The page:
By turns inquisitive, informational and indulgent, the documentary "My Father and the Man in Black" peels back the curtain on the late country music star
An especially rocky directorial choice is the extensive use of dramatic reenactments — whether starring Jonathan himself or actors playing his father and Cash. But in nearly every other way, when fortified by the tapes, archival footage and Jonathan's emotional narration, the story of how a tough-willed Canadian Jew helped transform a self-destructive Southern Baptist troubadour into a mythic sensation is fairly mesmerizing.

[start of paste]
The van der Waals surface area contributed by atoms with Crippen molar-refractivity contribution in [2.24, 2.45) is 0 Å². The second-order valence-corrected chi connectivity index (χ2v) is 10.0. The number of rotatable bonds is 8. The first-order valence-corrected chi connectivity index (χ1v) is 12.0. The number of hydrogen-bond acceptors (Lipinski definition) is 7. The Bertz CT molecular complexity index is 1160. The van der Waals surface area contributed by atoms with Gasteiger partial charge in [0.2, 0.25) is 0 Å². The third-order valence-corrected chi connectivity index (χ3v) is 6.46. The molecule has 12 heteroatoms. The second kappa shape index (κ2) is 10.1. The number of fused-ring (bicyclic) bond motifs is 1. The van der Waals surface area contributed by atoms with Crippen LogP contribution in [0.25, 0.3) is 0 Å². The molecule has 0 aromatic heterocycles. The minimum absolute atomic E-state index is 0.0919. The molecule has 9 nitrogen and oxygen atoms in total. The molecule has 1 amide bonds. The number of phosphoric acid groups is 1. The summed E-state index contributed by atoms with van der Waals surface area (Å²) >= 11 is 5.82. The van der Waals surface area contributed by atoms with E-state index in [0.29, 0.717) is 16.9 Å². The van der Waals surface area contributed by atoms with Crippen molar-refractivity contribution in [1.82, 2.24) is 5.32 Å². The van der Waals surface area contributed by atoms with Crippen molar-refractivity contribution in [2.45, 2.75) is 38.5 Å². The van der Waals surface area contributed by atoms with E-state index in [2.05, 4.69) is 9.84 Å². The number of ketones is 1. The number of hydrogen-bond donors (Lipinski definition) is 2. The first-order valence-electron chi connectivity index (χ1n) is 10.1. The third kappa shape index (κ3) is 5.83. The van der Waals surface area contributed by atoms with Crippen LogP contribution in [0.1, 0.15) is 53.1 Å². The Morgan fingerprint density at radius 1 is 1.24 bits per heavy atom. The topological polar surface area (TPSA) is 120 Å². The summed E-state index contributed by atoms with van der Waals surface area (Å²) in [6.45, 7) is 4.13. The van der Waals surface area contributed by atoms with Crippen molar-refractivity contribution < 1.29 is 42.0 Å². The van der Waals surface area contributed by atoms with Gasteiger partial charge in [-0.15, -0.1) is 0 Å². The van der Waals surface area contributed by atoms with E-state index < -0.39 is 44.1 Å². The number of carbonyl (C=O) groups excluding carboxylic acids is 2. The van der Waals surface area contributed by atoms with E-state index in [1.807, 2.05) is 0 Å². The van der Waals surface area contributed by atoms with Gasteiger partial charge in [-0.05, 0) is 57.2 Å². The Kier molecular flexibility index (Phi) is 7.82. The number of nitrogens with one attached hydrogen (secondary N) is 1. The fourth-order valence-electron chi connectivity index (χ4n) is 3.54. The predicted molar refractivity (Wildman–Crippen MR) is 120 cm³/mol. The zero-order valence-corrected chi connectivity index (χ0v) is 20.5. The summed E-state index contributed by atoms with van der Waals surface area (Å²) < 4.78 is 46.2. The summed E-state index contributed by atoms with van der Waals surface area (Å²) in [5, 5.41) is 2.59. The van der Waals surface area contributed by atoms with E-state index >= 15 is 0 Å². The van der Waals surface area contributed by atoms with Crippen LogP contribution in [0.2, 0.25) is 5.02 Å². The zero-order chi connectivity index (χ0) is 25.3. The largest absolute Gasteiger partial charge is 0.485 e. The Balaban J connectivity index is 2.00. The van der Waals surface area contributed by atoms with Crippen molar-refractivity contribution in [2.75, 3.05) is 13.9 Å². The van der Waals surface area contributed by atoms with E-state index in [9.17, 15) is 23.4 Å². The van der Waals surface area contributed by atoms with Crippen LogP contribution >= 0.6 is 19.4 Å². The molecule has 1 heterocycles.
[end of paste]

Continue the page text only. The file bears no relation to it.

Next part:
We learn how Saul played musical matchmaker for Cash and June Carter, engineered the Folsom prison gig, but also couldn't stop a born-again Cash's popularity-sapping, self-financed film of Jesus' life, "The Gospel Road." In the end, despite the clunky mix of narrative formats, "My Father and the Man in Black" makes for an illuminating alternate history of sorts to the Hollywoodized version of Cash's ascendancy in "Walk the Line."
"My Father and the Man in Black"
MPAA rating: None
Running time: 1 hour, 28 minutes.
Playing: At Laemmle Music Hall, Beverly Hills.